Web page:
The study was carried out with 14 Barbary macaques involved in seven mother-infant dyads. The study dyads lived in a multimale-multifemale social group composed of 24 macaques: a dominant male, four sub-adult males, five one-year old juveniles and the seven adult females with their offspring (seven infants in total) involved in the study. All subjects were housed at Parco Natura Viva, a zoological garden in Verona (Italy). The macaques were housed in an 870 m2 naturalistic enclosure made of grassy areas, plants and trees, rocks, high ropes, artificial shelters and a water pool. Barbary macaques were fed twice a day and water was available to the animals ad libitum. The diet consisted of fruits and vegetables, seeds, cereals and mealworms. On a daily basis, macaques were involved in an environmental enrichment program and could receive manipulative devices to be opened to reach for food as well as foraging enrichment. In this latter case, small pieces of food were scattered around in the enclosure or hidden in hay or straw mounds.
All subjects of the study were born in captivity and were parent-reared. The study was carried out through the live observation of spontaneous behaviours of macaques in their social context. No invasive or stressful techniques were used, and the study procedure was in accordance with the EU Directive 2010/63/EU for animal research and the Italian legislative decree 26/2014 for Animal Research.
Procedure and data collection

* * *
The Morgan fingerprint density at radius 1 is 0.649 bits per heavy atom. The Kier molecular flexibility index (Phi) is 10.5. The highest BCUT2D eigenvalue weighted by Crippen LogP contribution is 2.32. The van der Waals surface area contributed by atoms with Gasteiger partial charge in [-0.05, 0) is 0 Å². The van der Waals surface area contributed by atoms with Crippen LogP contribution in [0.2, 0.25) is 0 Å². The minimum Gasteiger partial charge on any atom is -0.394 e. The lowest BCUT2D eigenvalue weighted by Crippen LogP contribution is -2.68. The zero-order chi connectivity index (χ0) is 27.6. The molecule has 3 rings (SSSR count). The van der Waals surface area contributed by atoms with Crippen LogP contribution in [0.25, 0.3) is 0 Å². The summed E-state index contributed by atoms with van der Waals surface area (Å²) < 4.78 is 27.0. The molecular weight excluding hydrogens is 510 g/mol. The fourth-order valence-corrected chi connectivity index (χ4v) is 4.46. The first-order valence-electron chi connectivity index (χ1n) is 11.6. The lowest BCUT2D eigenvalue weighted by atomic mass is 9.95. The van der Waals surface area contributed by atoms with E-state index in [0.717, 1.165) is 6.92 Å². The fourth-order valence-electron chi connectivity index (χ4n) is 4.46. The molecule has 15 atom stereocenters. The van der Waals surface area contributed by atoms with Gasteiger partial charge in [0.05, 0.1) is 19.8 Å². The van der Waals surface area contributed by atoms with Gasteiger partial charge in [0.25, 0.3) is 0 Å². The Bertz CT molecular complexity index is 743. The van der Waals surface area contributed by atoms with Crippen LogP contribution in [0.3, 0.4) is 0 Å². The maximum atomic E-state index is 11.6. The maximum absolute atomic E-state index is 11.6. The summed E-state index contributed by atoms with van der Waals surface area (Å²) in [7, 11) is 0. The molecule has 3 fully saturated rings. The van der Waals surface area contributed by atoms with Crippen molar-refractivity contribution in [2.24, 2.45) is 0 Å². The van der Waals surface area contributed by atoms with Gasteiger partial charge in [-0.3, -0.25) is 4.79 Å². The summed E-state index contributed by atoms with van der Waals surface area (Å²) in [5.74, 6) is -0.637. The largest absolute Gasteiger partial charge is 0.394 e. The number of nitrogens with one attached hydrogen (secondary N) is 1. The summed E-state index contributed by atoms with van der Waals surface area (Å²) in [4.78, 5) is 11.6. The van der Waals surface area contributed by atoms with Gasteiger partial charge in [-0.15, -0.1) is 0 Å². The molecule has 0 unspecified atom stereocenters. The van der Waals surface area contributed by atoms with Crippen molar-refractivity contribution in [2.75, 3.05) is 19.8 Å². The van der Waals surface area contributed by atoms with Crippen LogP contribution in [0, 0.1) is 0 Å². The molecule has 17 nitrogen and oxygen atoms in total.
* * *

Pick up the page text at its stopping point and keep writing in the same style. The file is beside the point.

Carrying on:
The study was carried when the infants were between 20 to 30 days of age. For each mother and for each infant, fourteen 15-minute sessions were carried out. In particular, two sessions per day were done, one in the morning, one in the afternoon. A continuous focal animal sampling method was used to collect the bouts of right and left-hand use for different behavioural categories in both mothers and infants and to collect the bouts of infant nipple preference. A bout was intended as the first event of a series and we did not record more than one response if it was not separated by a behavioural event or postural change of the macaque (McGrew & Marchant, 1997; Hopkins et al., 2001; Regaiolli, Spiezio & Hopkins, 2018). Regarding the mothers, data on the hand preference for maternal cradling and infant retrieval were collected. Maternal cradling was defined as the mother holding the offspring ventrally (Damerose & Hopkins, 2002). Retrieval was defined as the mother reaching to retrieve an infant not in contact with her for any reason. In particular, we collected only unambiguous bouts of cradling and infant retrieval performed with only the right or the left hand, whereas bouts carried out with both hands were not considered. Regarding the infants, data on the nipple preference and the hand preference for clinging on the mother’s ventrum were collected. For nipple preference, we recorded data of suckling on the mother right and left nipple. In particular, we collected suckling bouts, intended as the first event of a series: one bout started when the infant’s mouth was put on the mother’s nipple and ended when the mouth was removed from it, with no distinction between different suckling phases (Damerose & Hopkins, 2002). For clinging on the mothers ventrum, we recorded the hand used by the infant to hold to the mother fur, while the other hand was doing a different action or was not involved in any activity. In addition, for both mothers and infants, data on the hand used to reach for food (referred to as “food reaching” throughout the manuscript) in the feeding points of the enclosure were collected. In particular, only unambiguous bouts performed with one hand were considered. Bimanual reaching, ambiguous bouts and reaching from asymmetrical postures (e.g.: laying on the side) were not included. For the infants, we considered only those reaching bouts that took place when the subject was on the ground and no hand was in contact with the mother.